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Future world stability does not require either a US or a UN hegemony

By Michael Lind - posted Tuesday, 8 April 2003

During the debate about a second UN resolution authorising a US-dominated invasion and occupation of Iraq, both sides share a common premise. France, Russia and Germany argued that the UN would lose its moral authority if it rubber-stamped a war that the US has decided to wage. The Bush administration argued that the UN would lose its geopolitical credibility if it did not. Both sides are mistaken - the UN has neither authority nor credibility to lose.

The UN has never functioned as its founders intended it to do. US president Franklin Delano Roosevelt, who coined the name and oversaw planning for the UN during World War II, was a realist who sought to avoid the mistakes that had rendered the League of Nations ineffectual.

In Roosevelt's conception, the UN Security Council was to have formalised a great-power concert of the US, Britain and the Soviet Union. The addition to the Security Council's permanent membership of two minor powers, Nationalist China (at US insistence) and France (at Britain's insistence) undermined the Security Council's nature as a superpower steering committee.


Then Soviet-US competition paralysed the council for almost half a century. After the Cold War ended, the UN authorised the first Persian Gulf War. But an expected Russian veto in the Security Council led the US and its allies to wage war on Serbia under the authority of NATO rather than the UN. The present rift over Iraq between the US and other permanent council members may inspire future US administrations to follow the model of the war against Slobodan Milosevic rather than that of the two wars against Iraq.

The UN Security Council suffers from two defects, one that can be repaired and a second that cannot. The first defect is anachronism. The Security Council's permanent members are the victors of World War II, not today's great powers (France and China were not first-rank powers even in 1945). Germany, Japan and India in many ways are more important in today's world than Britain and France.

As US foreign policy scholar Philip Bobbitt has observed, membership in the G-8 group of leading economies reflects the distribution of world power more accurately than the permanent membership of the UN Security Council.

The anachronistic nature of the Security Council might be remedied by the addition of new permanent members - at the price of multiplying potential vetoes. But the deeper defect that cripples the UN cannot be cured. That flaw is the theory of collective security.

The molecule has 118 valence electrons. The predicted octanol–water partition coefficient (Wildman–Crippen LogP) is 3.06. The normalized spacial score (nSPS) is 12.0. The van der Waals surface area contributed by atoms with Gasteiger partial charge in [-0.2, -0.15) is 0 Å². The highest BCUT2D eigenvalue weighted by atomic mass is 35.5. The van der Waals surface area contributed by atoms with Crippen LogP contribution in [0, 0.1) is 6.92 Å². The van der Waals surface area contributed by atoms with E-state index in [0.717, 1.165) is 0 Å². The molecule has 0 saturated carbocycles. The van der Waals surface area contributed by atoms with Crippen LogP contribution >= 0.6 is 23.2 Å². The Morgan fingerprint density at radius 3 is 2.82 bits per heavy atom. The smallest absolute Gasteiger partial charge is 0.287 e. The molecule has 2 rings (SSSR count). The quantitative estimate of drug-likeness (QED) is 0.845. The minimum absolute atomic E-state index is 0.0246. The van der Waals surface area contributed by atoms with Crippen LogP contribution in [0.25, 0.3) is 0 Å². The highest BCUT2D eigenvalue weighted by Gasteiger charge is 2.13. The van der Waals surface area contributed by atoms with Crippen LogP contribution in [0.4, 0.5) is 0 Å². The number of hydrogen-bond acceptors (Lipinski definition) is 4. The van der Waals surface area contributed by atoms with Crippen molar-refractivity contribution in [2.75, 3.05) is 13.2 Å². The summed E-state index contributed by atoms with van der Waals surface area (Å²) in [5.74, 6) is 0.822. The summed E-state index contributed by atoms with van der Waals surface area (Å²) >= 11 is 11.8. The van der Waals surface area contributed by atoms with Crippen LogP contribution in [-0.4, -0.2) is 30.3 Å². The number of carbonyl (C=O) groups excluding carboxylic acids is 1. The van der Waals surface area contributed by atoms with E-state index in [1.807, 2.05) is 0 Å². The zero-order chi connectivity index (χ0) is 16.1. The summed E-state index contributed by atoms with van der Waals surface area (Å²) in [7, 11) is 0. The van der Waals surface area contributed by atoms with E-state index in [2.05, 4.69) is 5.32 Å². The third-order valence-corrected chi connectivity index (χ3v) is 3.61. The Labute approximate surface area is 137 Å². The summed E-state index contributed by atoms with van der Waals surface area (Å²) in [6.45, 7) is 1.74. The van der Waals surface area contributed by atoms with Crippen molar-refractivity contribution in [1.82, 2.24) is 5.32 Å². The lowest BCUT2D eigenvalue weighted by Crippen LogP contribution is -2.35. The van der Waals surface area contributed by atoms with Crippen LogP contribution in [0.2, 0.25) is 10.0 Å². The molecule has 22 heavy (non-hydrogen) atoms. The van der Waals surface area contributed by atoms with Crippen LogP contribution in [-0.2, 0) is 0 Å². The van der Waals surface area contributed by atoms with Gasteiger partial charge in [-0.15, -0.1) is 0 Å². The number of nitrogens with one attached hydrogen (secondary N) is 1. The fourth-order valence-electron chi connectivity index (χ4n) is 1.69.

In a system of multiple, sovereign states, world governance may be undertaken in one of three ways: by all, one or some of the states. Collective security holds that a threat to world order is a threat to all states, which therefore should act in unison. In reality, of course, few threats affect all countries severely enough to make the risk or reality of war worthwhile. Most countries, therefore, will opt out of most military campaigns against states or non-state actors that do not threaten their interests - not because their leaders are cowardly or immoral but because the first duty of statesmen is to avoid needlessly squandering the lives of their soldiers and the money in their treasuries.

Compared with world governance by all, world governance by one is a more workable proposition. The theory of US unilateral world domination, adopted by George W. Bush and theorised chiefly by Deputy Defence Secretary Paul Wolfowitz, holds that the US can best protect itself by providing the world with certain public goods, including nonproliferation of weapons of mass destruction and the suppression of terrorism by means of preventive wars waged solely by the US if necessary. No problems of collective action arise in this system, since all important decisions are made in Washington. The only thing required of the rest of the world is collective acquiescence.

This is not easily obtained, as the Bush administration is discovering. The British Empire, which used its naval superiority to suppress piracy and end the slave trade, is held up by today's US unilateralists as a precedent for benevolent US hegemony. But 19th-century Britain was not perceived as a benevolent global hegemon by the US or other countries at the time.


Until the early 1900s, the British fleet was considered the main military threat by US war planners. Rejecting the British claim that global free trade served the good of humanity rather than the narrow interests of British manufacturers, the US engaged in industrial protectionism to promote its manufacturing capability at the expense of Britain.

By the early 20th century, Britain's brief military and commercial hegemony had provoked its own nemesis, in the form of the arms build-ups and nationalist industrial policies of the US, Germany, Japan and Russia.

Paradoxically, Americans have been the principal sponsors of collective security and the new doctrine of US unilateralism. While the means differ, the end is the same - a world in which a single authority, be it the UN or the US acting on its own, is the functional equivalent of a world government, in which the line between war and law enforcement vanishes.

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This article was first published in The Australian on March 14, 2003.

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About the Author

Michael Lind is a Whitehead Senior Fellow at the New America Foundation.

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